March 24, 2017
Back in the summer of 2015, Deutsche Bank mistakenly paid $6 billion to a hedge fund client by mistake in a “fat finger” trade on its foreign exchange desk.
The embarrassed bank recovered the money from the US hedge fund the next day, and quickly accused junior member of the bank’s forex sales team of being responsible for the transfer in June while his boss was on holiday. AS the FT then reported, instead of processing a net value, the person processed a gross figure. That meant the trade had “too many zeroes”, said one of the people.
Fast forward two years later when the German banks have done it again.
As Bloomberg reports, state-owned KfW, which gained notoriety for erroneously transferring hundreds of millions of euros to Lehman Brothers on the day the U.S. firm filed for bankruptcy, appears to have done it again when in February it mistakenly transferred more than 5 billion euros ($5.4 billion) to four banks “because of a technical glitch that repeated single payments multiple times.”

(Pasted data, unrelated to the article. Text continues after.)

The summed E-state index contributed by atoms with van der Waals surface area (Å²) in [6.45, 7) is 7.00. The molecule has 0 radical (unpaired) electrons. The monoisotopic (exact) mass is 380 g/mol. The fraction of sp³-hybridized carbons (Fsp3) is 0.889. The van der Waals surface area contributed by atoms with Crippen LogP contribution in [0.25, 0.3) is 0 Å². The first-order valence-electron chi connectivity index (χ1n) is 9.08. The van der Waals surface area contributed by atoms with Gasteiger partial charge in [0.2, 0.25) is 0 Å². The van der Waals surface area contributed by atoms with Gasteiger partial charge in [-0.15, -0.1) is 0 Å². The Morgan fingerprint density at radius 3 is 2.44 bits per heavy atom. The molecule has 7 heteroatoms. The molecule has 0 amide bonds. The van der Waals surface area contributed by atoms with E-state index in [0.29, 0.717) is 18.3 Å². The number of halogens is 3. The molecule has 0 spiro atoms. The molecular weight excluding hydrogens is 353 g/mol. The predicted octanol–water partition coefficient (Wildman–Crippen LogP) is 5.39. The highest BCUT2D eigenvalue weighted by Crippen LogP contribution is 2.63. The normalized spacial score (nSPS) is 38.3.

KfW said it discovered the glitch and received the money back without suffering a loss. It was not clear as of this writing if like Deutsche Bank, KfW wold also blame a “junior trader” for the glitch.
“KfW has detected the system’s incorrect behavior very early in the process, immediately mitigated the unwanted action and started the necessary process of analyzing the causes,” the bank said in an emailed statement. “The mistake was rapidly identified and eliminated, and the amounts overpaid were successfully demanded back. We regret that during works on the systems, this incident could happen due to human error owing to a configuration mistake.”
Perhaps, however a “configuration mistake” of that magnitude better be reversible as otherwise transfering the bank’s entire equity capital to one or more lucky recipients would prove quite…